Hobby Lobby Case: Can a business owner opt out of federal requirements for religious reasons?
As a member of the Faith and Reproductive Justice Leadership Institute for 2014, I have pledged to raise the voice of our faith community on issues of reproductive justice. In Hobby Lobby #1, we asked a few questions based on the summary at Supreme Court blog. In this post, we will look at a few of these questions and their potential impact from a layperson's perspective.
Can a business owner opt out of federal law requirements by claiming a substantial burden on their exercise of religion?
Supporters feel strongly that they should be able to do so without the associated penalty. By being forced to offer plans that include access to comprehensive contraception coverage for their employees, the controlling owners of the corporations feel they are being forced to pay for treatment that violates their religious beliefs.
A new government health care mandate says that our family business must provide what I believe are abortion-causing drugs as part of our health insurance. Being Christians, we don't pay for drugs that might cause abortions. Which means that we don't cover emergency contraception, the morning-after pill or the week-after pill. We believe doing so might end a life after the moment of conception, something that is contrary to our most important beliefs.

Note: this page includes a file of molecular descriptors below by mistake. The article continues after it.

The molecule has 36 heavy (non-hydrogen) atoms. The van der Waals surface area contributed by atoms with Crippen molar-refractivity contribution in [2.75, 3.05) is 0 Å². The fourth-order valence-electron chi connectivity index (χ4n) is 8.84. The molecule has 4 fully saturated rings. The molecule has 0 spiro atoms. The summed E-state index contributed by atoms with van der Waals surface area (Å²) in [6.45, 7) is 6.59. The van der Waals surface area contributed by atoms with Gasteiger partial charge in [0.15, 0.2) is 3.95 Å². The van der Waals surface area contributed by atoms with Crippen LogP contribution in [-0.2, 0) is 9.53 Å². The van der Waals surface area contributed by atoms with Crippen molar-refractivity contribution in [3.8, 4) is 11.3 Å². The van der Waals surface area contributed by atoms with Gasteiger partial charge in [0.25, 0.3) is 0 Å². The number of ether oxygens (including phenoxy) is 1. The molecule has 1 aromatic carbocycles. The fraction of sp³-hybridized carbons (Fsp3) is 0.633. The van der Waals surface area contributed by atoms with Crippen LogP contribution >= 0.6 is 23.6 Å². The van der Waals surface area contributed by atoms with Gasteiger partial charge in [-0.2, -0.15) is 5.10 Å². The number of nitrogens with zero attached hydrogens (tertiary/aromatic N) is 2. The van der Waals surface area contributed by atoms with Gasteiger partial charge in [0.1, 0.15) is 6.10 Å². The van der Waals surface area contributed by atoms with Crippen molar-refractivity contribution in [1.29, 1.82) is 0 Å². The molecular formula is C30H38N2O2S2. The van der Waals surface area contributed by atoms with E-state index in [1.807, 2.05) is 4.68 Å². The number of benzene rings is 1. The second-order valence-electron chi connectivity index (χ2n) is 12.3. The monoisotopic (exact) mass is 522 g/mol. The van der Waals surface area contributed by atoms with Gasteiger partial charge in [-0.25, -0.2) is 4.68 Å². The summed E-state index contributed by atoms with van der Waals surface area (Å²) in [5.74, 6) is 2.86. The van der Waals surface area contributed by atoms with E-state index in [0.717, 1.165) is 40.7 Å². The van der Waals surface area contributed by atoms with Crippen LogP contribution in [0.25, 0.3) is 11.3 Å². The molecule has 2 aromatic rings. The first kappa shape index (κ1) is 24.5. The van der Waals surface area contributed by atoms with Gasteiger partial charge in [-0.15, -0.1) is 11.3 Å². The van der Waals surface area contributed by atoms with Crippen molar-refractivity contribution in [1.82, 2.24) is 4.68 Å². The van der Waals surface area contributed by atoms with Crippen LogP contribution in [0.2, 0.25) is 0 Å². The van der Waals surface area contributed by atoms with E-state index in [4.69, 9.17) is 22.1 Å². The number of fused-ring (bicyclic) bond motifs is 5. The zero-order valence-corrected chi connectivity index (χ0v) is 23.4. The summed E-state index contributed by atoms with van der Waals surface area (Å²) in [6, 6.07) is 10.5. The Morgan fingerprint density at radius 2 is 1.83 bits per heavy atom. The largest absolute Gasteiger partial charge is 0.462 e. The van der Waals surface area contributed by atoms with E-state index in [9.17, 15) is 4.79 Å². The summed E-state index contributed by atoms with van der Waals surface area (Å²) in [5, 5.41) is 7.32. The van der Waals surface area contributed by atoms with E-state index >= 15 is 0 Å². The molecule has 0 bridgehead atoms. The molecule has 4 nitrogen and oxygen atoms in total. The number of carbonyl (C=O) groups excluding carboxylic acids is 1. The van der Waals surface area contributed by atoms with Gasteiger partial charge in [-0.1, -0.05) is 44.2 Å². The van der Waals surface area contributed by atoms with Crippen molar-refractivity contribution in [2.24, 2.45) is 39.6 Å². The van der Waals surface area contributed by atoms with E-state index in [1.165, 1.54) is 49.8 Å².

These are legal medical treatments in the United States.
Medical treatments and health care decisions should be made by individuals and their health care professionals. An employer should never be given the opportunity to intervene and determine a patient's medical care based on their own personal beliefs.
As members of a free society, we contribute resources (taxes) for public use. However, we do not have the right to require that our dollars only be used for those items with which we agree. For instance, the Catholic Church is adamantly opposed to the death penalty; yet Catholics do not require that their public contributions be separated to ensure they are not used to fund executions.
In light of #3, the provision of medical care that affects only the employee seems comparable. In both cases, public or combined monies are possibly used for a purpose that individuals might disagree with. However, the use of these dollars in this way requires no active participation or expression on the part of the dissenting individual.
“Anybody who pays taxes can find something deeply offensive in what the government does: ‘I’m not paying my taxes because of torture at Guantánamo. I’m not paying my taxes because of drones.’ People can’t pick and choose their taxes, because you couldn’t have a functioning tax system.”
Stay tuned for more information after oral arguments on March 25!
Matthew Ellis is the CEO of Episcopal Health Ministries and a member of the 2014 Faith and Reproductive Justice Leadership Institute.